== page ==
The “Change” Battle Continues
September 9, 2008 1 Comment
We are continuing to see both campaigns battling over which one is going to bring real change to Washington. Over the past two weeks McCain has been winning this battle. First, his pick of Sarah Palin only solidified his “maverick” reputation. Second, the convention’s central theme was that McCain/Palin would bring reform and they effectively argued they would do so by reminding those who watched of their records as reformers. Third, the past two ads from the McCain campaign have centered on this battle. The first, which I posted a few days ago, labeled Obama as just another liberal. It claims Obama is not a “change” candidate at all. And just yesterday, the McCain campaign released this ad:
Here we see, just as we did at the convention, a reminder of the past successes both McCain and Palin have had in bringing reform. The McCain campaign is arguing their case well. When there is a record to stand on, it is much easier to make the argument.
Obama, of course, has not been silent. His campaign released this ad this week as well:
This is an ok ad by Obama…it attempts to label McCain and Palin as just your average lying politicians. If he can convince the American public McCain is too much like Bush, he will win. His arguments against McCain are decent, but not anything that will ultimately change the race. He has been pushing the “90% with Bush” for a while now. And the attack on Palin gains him nothing. She ultimately said “no” to the “bridge to nowhere.” He needs to do more than he is doing in this ad. If this is the battle Obama wants to have, McCain is happy to take him on. McCain has a record of standing up against the Republicans. His reputation was defined way before Obama came along. Obama needs to move away from pushing McCain is “four more years of the same.” It is a battle he will ultimately lose. The battle that Obama needs to fight is on why his policies are better than McCains. I, of course, think Obama’s policies will be failures. But, lets face it, the economy is an issue people are worried about right now and Democrats are perceived as handling it better than Republicans. Obama needs to push the hurting economy under the current Republican administration hard. He has to get away from the rhetoric that McCain and Bush are the same.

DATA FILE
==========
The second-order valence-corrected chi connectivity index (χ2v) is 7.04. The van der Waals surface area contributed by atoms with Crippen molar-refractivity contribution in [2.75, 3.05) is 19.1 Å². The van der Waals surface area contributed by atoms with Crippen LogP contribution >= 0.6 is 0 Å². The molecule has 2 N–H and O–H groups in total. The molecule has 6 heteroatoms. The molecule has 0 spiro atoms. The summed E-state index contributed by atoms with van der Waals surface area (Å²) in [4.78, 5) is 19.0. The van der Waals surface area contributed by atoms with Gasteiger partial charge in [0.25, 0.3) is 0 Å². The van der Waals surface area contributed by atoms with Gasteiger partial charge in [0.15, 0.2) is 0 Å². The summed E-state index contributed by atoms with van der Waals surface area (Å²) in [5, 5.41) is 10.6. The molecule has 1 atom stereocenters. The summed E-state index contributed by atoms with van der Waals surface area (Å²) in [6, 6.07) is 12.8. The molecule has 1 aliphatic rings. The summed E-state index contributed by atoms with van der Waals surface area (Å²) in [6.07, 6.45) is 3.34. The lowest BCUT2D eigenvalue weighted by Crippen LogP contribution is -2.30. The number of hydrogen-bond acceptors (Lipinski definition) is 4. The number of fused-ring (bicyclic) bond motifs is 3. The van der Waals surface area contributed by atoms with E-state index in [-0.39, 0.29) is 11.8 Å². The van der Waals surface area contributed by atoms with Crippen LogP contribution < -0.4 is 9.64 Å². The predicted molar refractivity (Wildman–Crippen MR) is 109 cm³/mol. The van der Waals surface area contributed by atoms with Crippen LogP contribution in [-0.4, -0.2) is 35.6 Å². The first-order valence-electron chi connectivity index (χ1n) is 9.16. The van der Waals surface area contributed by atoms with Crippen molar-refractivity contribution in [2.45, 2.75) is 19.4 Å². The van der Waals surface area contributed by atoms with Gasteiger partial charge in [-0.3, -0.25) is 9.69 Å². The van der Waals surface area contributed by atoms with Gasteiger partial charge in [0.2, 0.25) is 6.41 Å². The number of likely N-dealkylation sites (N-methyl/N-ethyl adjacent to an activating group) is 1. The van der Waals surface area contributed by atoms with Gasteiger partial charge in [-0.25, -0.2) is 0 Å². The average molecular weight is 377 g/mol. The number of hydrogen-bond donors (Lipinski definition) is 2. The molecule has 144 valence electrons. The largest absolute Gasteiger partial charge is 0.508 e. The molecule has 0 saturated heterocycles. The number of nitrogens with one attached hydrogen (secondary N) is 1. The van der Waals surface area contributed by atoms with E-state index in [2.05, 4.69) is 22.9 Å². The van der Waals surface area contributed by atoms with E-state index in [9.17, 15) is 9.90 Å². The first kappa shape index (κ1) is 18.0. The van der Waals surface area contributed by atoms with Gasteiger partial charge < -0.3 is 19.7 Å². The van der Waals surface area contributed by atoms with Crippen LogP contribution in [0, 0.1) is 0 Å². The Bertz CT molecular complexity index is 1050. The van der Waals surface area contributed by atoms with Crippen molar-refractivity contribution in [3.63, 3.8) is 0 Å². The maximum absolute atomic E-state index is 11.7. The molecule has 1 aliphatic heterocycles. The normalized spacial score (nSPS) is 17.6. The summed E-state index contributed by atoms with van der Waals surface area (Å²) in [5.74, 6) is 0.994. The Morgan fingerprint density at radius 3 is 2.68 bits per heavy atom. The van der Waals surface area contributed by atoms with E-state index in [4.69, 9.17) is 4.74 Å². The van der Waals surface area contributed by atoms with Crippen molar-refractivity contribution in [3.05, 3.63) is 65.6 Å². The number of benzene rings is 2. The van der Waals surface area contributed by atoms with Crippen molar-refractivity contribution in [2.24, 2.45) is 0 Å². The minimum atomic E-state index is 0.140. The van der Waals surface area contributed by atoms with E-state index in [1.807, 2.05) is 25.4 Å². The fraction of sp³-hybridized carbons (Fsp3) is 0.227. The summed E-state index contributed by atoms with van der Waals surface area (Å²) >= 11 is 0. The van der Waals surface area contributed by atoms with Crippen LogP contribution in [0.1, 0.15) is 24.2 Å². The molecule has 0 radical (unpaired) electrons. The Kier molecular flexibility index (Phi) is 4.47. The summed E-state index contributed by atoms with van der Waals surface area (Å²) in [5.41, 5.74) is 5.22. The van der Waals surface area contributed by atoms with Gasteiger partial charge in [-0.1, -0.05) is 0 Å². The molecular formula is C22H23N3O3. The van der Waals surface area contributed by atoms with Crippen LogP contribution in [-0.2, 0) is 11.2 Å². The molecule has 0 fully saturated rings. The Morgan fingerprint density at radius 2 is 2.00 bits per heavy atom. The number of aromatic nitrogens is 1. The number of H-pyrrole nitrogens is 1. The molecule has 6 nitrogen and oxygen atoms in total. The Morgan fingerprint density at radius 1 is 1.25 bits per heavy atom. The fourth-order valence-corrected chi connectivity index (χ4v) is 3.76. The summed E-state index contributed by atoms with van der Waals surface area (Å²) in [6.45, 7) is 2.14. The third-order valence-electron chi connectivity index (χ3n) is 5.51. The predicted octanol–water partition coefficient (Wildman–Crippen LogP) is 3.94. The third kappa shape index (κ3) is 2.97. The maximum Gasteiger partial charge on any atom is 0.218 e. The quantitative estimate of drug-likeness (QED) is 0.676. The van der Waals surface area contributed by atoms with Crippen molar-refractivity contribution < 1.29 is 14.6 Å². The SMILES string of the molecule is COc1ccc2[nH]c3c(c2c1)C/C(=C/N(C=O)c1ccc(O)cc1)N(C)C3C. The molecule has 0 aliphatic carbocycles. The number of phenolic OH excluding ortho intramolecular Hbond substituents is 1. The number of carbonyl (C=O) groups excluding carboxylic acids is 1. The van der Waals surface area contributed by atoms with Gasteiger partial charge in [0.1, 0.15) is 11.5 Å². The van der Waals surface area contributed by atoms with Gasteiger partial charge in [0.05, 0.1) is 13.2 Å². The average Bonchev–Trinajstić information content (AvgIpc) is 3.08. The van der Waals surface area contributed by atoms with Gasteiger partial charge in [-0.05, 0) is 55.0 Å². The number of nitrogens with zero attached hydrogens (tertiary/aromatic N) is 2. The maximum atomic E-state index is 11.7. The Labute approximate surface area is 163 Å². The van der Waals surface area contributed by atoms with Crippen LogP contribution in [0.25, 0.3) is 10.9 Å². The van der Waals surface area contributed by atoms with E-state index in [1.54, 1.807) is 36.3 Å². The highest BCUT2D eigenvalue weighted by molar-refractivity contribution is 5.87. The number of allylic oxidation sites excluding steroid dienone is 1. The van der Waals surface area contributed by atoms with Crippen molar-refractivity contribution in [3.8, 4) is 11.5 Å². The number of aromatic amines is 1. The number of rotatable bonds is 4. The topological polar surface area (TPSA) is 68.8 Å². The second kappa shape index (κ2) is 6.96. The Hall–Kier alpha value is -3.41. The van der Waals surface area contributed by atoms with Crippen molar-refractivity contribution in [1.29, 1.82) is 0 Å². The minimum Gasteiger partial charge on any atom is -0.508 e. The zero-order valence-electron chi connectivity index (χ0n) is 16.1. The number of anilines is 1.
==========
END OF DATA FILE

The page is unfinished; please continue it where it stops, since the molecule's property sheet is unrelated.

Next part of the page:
But it looks as though Obama will continue with his current strategy and the election may hinge on which campaign wins this battle. Unfortunately for the Democrats, McCain will win. He was already perceived as an independent thinker and right when the American people began to pay attention, he nominated Palin and pushed his reform message at the convention. To be fair, polls do show a majority of Americans believe McCain will pursue some similar policies as the Bush administration, but that does not change the fact that a majority of Americans also see McCain as a reformer. Obama cannot change that perception of McCain with a few tv ads. His reputation has been solidified over a period of twenty years in the Senate.